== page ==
What Abortion Has Taught Me About the Nature of Evil

By Guest Contributor

Growing up in the 1990s, my understanding of evil was based mainly on Disney movies. The nemeses in those films all recognized that they were up to no good, yet pressed on anyway. It was as if they relished the opportunity to be wicked and would never consider turning back, and they kept this love for evil until the bitter end.

However, I now understand that this account of evil is largely fictional. This has been demonstrated by the abortion industry, specifically in the United States.

Abortion is indeed the single greatest evil that has ever occurred on American soil. It has produced over 50 million deaths since 1973. Yet those behind it do not see it as evil. Instead, they market abortion by calling it a health service, by employing the language of “choice” and “rights” and “women” and by taking offense at anyone who believes it should be abolished. Many of those participating in abortion or who otherwise support it, at the voting booth, for example, genuinely believe that they are doing something good for others.

Only when one examines what abortion actually is – only when one sees the pictures and videos of aborted children, of lives equal to yours and mine twisted, warped, sucked through a tube and lost – are they able to overcome the propaganda that acts as though those lives do not exist; the propaganda that calls this a “right.”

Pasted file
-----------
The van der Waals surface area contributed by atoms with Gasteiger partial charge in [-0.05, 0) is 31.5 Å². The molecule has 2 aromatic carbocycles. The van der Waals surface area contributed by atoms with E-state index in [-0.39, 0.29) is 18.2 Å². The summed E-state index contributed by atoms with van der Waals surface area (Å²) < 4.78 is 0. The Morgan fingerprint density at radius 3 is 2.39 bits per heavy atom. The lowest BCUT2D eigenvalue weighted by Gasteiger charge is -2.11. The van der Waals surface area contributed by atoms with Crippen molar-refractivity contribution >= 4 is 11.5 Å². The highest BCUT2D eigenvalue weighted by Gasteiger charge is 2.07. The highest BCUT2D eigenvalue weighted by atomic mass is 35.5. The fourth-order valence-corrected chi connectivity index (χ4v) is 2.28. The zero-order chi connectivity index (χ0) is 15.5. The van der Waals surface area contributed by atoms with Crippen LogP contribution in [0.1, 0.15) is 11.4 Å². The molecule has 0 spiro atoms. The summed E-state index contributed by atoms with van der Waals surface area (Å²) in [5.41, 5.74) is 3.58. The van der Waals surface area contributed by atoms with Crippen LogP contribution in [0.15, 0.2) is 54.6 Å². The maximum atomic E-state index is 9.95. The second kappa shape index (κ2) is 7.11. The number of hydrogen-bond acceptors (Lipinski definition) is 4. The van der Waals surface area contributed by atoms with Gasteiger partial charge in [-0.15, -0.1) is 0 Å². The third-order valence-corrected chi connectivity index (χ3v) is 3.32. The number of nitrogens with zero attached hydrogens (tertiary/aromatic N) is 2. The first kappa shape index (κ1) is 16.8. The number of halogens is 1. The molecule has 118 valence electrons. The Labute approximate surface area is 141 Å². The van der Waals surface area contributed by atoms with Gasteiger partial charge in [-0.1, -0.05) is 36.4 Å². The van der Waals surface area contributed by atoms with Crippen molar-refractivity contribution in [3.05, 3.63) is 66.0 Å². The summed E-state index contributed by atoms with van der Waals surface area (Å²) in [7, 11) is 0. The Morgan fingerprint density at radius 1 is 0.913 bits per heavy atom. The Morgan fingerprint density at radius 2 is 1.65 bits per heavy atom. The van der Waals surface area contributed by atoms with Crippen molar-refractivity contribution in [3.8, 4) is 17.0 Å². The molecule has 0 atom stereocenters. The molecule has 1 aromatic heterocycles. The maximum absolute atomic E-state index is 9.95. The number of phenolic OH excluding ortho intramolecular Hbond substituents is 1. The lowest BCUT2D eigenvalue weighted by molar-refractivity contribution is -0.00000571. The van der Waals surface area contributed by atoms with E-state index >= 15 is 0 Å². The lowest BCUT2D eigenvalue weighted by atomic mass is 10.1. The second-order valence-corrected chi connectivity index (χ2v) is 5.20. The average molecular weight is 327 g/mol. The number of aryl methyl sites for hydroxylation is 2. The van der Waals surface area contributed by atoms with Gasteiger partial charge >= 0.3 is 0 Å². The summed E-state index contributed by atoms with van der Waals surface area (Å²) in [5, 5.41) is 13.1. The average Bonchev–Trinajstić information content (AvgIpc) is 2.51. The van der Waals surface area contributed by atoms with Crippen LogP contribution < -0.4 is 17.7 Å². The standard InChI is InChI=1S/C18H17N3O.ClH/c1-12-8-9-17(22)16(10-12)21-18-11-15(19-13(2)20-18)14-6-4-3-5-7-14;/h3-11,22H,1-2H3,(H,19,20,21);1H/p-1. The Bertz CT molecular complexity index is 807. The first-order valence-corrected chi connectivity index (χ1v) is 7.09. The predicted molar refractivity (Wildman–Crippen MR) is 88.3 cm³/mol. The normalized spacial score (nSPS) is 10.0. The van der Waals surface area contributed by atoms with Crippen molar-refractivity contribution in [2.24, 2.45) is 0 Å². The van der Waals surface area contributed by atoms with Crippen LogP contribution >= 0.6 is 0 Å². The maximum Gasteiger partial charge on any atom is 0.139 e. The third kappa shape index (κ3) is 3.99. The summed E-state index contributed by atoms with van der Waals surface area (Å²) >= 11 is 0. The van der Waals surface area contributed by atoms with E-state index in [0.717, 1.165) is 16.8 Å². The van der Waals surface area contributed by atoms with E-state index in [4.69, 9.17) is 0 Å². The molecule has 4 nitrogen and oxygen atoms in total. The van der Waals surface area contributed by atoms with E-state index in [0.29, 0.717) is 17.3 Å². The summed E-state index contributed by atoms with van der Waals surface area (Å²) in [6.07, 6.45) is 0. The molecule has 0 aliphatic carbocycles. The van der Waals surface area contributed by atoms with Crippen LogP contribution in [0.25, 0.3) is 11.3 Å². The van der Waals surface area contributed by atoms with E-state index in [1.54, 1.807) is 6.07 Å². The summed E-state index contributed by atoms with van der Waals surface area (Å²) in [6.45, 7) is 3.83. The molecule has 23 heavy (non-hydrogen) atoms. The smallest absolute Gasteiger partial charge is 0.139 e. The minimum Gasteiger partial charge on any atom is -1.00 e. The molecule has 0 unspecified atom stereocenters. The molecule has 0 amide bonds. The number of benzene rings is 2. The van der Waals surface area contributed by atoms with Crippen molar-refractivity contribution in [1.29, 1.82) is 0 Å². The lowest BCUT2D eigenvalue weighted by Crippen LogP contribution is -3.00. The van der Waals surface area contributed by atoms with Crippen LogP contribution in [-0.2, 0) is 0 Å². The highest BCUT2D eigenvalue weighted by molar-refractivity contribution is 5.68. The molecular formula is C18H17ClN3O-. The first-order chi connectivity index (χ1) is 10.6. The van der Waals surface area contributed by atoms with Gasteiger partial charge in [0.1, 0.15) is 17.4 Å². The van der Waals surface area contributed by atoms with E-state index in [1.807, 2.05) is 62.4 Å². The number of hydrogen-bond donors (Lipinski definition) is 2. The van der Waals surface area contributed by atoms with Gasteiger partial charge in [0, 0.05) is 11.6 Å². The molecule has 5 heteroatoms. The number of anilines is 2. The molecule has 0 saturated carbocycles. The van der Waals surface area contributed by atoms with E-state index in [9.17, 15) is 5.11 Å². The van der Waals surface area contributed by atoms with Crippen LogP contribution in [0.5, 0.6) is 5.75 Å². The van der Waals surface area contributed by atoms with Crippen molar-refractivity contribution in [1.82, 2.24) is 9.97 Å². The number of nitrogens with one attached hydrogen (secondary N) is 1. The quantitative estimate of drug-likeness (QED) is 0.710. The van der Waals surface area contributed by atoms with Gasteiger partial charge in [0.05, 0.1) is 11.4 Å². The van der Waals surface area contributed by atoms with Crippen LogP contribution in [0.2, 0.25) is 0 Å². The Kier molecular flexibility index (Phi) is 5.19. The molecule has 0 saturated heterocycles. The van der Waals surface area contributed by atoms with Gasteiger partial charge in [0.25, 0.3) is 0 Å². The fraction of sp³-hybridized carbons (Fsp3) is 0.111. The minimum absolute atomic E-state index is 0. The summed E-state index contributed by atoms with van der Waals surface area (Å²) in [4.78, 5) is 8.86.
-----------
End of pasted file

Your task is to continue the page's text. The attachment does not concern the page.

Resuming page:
The circumstances surrounding abortion have given me insight into how evil grows and takes entire nations captive. Evil is at its most successful when its proponents passionately argue that such evil is actually good. Take the 20th century as an example. Leaders advocating for the worst atrocities of this period rose to power not because those who voted them in or supported them were necessarily evil, but because they came to believe that these atrocities were both appropriate and necessary, a fundamental good for their country and their people. They accepted the euphemisms that disguised the true nature of these mass killings. Likewise, those advancing abortion today whitewash the practice by calling it “healthcare” and a “choice.” And that is how over 50 million humans, voiceless and helpless to resist, have been killed in the United States since 1973. Once evil is legalized, it is difficult to stop.

Ultimately, the lies cannot continue forever, and evils reach their end. The terrors of the last century seem alien and distant to us, and we rightly wonder how anyone could have supported those actions. But given the history of abortion in the United States, we now know. The success of this particular evil and so many others is a matter of marketing. The worst evils succeed when they are called “rights” and “necessities,” and when the targets of those evils are dehumanized and seen as objects that can be slaughtered without guilt. Killing someone else becomes far easier when it is denied that they are a person.

My challenge to you, then, is to recognize the evil of abortion for what it is and to join me in speaking out against it. I can assure you that, soon enough, we as a country will indeed condemn abortion and our descendants will wonder how this evil could ever have happened. I want you to be on the right side of history. My plea is simple: support life.

KENNETH BURCHFIEL ’13 is from McLean, Va.